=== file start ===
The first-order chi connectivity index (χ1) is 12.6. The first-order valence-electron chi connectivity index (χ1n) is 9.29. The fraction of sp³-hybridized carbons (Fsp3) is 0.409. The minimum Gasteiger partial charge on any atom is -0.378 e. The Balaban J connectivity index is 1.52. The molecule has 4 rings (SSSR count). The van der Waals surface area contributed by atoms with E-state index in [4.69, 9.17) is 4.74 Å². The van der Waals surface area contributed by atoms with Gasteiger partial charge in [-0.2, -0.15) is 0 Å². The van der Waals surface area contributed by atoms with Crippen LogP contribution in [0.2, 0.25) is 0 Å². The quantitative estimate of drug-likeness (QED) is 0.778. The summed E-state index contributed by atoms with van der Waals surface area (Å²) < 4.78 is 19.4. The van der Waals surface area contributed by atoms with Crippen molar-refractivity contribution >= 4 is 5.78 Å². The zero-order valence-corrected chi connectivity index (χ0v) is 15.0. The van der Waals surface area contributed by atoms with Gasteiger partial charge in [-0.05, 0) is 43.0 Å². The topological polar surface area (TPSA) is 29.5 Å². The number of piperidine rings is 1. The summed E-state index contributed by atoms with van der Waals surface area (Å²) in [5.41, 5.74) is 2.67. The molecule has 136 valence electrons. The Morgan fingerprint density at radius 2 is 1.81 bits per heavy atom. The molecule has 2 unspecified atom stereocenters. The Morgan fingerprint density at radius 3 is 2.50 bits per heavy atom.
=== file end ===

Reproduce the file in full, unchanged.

The first-order chi connectivity index (χ1) is 12.6. The first-order valence-electron chi connectivity index (χ1n) is 9.29. The fraction of sp³-hybridized carbons (Fsp3) is 0.409. The minimum Gasteiger partial charge on any atom is -0.378 e. The Balaban J connectivity index is 1.52. The molecule has 4 rings (SSSR count). The van der Waals surface area contributed by atoms with E-state index in [4.69, 9.17) is 4.74 Å². The van der Waals surface area contributed by atoms with Gasteiger partial charge in [-0.2, -0.15) is 0 Å². The van der Waals surface area contributed by atoms with Crippen LogP contribution in [0.2, 0.25) is 0 Å². The quantitative estimate of drug-likeness (QED) is 0.778. The summed E-state index contributed by atoms with van der Waals surface area (Å²) < 4.78 is 19.4. The van der Waals surface area contributed by atoms with Crippen molar-refractivity contribution >= 4 is 5.78 Å². The zero-order valence-corrected chi connectivity index (χ0v) is 15.0. The van der Waals surface area contributed by atoms with Gasteiger partial charge in [-0.05, 0) is 43.0 Å². The topological polar surface area (TPSA) is 29.5 Å². The number of piperidine rings is 1. The summed E-state index contributed by atoms with van der Waals surface area (Å²) in [5.41, 5.74) is 2.67. The molecule has 136 valence electrons. The Morgan fingerprint density at radius 2 is 1.81 bits per heavy atom. The molecule has 2 unspecified atom stereocenters. The Morgan fingerprint density at radius 3 is 2.50 bits per heavy atom.